As the past few days have shown, a lot can change in a weekend, and certainly, in a month.
The last ranking of the top 10 most vulnerable House incumbents came out just after Labor Day, when polls showed a tightening presidential race.
It’s time for an update. It’ll be several more days before polls reflect the down-ballot effects of Donald Trump’s 2005 video comments about assaulting women.
But even as Hillary Clinton regained the lead over Trump in national polls after the first presidential debate, the Republican presidential nominee has not yet proved a consistent drag on House incumbents, some of whom have done a better job than others at distancing themselves from the top of the ticket.
As of press time, at least three members on this list had withdrawn their support of Trump and/or called for him to step aside.
Before Friday, Trump was actually performing well — if not beating Clinton, then keeping it close — in a few tossup districts. Trump’s resonance in New York, for example, bumped two Empire State Republicans off this list.
Replacing them are two Republicans gracing the top 10 for the first time. New Jersey’s Scott Garrett and Florida’s John L. Mica aren’t sitting in as Democratic districts as some of their peers, but they have emerged as top Democratic targets. It’s not apparent that either incumbent is prepared for a tough fight or will be getting the outside help they’ll need to hold on to their seats.
For the third time, this list is all Republicans. California Democrat Ami Bera, whose father pleaded guilty to making illegal contributions to his son’s campaigns, remains a top target for Republicans. Bera trailed Sacramento County Sheriff Scott Jones by 5 points in a recent National Republican Congressional Committee poll, but his favorables remain high. And Jones has his own issues, facing allegations of unwanted sexual advances. The Rothenberg & Gonzales Political Report/Roll Call rates this race as Leans Democratic.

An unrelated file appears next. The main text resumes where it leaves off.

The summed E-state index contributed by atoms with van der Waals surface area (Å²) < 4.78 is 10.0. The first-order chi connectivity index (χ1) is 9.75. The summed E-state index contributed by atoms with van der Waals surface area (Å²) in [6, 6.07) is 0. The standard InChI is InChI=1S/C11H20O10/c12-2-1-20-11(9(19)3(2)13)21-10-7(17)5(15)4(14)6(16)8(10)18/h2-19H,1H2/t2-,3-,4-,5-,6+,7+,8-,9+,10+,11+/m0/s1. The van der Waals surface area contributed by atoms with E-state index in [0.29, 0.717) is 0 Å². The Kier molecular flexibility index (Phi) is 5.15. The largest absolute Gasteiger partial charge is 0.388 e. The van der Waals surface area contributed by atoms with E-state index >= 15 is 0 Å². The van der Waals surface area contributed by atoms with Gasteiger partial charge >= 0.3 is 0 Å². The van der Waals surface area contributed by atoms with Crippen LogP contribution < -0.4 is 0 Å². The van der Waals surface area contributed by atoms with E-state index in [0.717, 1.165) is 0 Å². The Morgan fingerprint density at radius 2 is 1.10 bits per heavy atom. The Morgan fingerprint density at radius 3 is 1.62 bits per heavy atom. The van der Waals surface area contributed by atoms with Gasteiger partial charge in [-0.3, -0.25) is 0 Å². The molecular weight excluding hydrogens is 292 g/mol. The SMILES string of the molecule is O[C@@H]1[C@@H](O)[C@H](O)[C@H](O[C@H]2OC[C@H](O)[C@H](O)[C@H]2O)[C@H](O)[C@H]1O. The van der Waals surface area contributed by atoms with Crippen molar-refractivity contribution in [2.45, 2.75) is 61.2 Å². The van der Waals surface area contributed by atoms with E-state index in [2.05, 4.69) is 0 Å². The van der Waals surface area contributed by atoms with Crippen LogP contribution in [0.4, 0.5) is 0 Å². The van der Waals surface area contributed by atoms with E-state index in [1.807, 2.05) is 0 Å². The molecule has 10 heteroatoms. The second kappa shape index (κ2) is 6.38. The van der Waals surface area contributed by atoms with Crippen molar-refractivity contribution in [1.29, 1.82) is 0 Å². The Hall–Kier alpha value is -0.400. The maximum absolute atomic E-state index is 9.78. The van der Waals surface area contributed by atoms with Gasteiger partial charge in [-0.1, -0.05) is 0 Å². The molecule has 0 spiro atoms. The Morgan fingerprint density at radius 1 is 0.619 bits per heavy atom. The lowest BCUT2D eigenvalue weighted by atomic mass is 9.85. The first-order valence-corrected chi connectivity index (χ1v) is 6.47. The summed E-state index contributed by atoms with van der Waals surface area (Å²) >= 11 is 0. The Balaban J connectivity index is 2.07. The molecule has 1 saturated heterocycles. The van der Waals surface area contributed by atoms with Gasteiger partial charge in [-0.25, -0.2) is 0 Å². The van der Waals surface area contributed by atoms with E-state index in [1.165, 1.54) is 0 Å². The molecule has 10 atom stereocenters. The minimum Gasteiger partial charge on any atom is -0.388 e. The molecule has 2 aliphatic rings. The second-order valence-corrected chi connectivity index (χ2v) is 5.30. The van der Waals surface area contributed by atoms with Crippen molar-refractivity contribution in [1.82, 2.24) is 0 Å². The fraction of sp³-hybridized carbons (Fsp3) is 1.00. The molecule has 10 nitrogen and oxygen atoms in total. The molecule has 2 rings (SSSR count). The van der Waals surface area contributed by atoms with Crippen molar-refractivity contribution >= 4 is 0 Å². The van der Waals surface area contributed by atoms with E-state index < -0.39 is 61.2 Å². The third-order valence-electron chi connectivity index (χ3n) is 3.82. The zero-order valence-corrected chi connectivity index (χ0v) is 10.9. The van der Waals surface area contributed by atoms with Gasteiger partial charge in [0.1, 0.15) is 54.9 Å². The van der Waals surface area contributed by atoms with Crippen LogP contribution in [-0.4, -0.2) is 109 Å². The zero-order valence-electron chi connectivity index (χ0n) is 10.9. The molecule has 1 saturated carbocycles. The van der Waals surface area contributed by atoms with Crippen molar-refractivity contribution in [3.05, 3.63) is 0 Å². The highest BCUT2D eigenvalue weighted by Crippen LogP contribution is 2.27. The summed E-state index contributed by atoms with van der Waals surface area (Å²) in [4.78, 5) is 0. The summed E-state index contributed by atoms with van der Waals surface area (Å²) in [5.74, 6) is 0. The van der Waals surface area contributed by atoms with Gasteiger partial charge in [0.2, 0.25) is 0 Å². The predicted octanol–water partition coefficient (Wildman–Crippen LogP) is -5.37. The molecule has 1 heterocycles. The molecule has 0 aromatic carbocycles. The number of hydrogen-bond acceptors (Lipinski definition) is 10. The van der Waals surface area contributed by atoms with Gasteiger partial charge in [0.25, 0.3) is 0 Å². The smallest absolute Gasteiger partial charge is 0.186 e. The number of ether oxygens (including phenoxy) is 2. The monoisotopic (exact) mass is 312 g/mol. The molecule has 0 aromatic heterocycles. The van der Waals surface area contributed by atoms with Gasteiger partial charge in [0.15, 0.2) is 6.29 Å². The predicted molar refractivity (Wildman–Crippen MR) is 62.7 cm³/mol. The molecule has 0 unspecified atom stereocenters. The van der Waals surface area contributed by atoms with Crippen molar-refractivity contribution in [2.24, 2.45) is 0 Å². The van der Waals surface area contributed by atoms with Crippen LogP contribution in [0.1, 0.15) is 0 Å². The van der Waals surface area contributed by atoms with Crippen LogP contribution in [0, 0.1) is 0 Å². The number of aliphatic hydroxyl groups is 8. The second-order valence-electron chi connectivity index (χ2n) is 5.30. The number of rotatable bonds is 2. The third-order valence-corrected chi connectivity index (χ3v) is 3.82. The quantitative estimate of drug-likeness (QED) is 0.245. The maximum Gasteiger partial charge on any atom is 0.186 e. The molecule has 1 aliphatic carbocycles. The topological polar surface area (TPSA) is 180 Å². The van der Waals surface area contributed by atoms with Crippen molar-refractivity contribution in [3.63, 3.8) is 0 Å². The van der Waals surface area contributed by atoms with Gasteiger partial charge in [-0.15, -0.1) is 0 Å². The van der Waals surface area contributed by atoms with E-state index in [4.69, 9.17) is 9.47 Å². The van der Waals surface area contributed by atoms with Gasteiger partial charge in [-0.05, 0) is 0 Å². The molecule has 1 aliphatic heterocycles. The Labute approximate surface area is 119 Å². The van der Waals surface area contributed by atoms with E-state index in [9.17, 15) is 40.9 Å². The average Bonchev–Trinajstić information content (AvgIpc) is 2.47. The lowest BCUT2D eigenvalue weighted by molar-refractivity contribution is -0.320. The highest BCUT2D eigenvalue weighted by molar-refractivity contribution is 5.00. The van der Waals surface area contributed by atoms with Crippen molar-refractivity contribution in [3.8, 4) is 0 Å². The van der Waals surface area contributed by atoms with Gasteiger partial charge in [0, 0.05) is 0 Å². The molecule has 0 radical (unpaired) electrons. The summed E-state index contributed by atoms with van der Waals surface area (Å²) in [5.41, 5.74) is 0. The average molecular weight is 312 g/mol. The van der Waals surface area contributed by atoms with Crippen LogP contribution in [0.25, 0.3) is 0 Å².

This ranking is a snapshot in time, based on public and private polling of the districts, candidate performance, and conversations with operatives on both sides of the aisle.
With just less than a month to go until Election Day, the ranking will undoubtedly change again.
4 Weeks To Go: Top Senate Challengers and Vulnerable House Incumbents
1. David Jolly, R-Fla. (13th District)
The Florida Republican is still the most endangered incumbent. Jolly has little money and can’t count on outside support from establishment Republicans.
But Jolly looks less vulnerable than he did during the summer when he bowed out of the Senate race and made a late decision to run for re-election in a district that became heavily Democratic after redistricting. Democrats are spending significant money here to boost former Gov. Charlie Crist.
2. Cresent Hardy, R-Nev. (4th District)
Trump has been doing better in Nevada than in some other battleground states, at least before last Friday’s revelations, but in a race against Hispanic Democrat Ruben Kihuen, Hardy still faces an uphill climb in a district that President Barack Obama carried by double digits.
3. Frank C. Guinta, R-N.H. (1st District)
Republicans might have had a better shot holding this swing seat without Guinta, who won his mid-September primary by 1 percentage point. But with his campaign finance violations well-publicized, his fourth matchup against Democratic former Rep. Carol Shea-Porter looks like yet another presidential-year flip in this district. And yet, Trump has done better than expected in the 1st District, giving the Trump-supporting congressman a glimmer of hope that he and the top of the ticket can override two relatively unpopular Democrats.
4. Robert J. Dold, R-Ill. (10th District)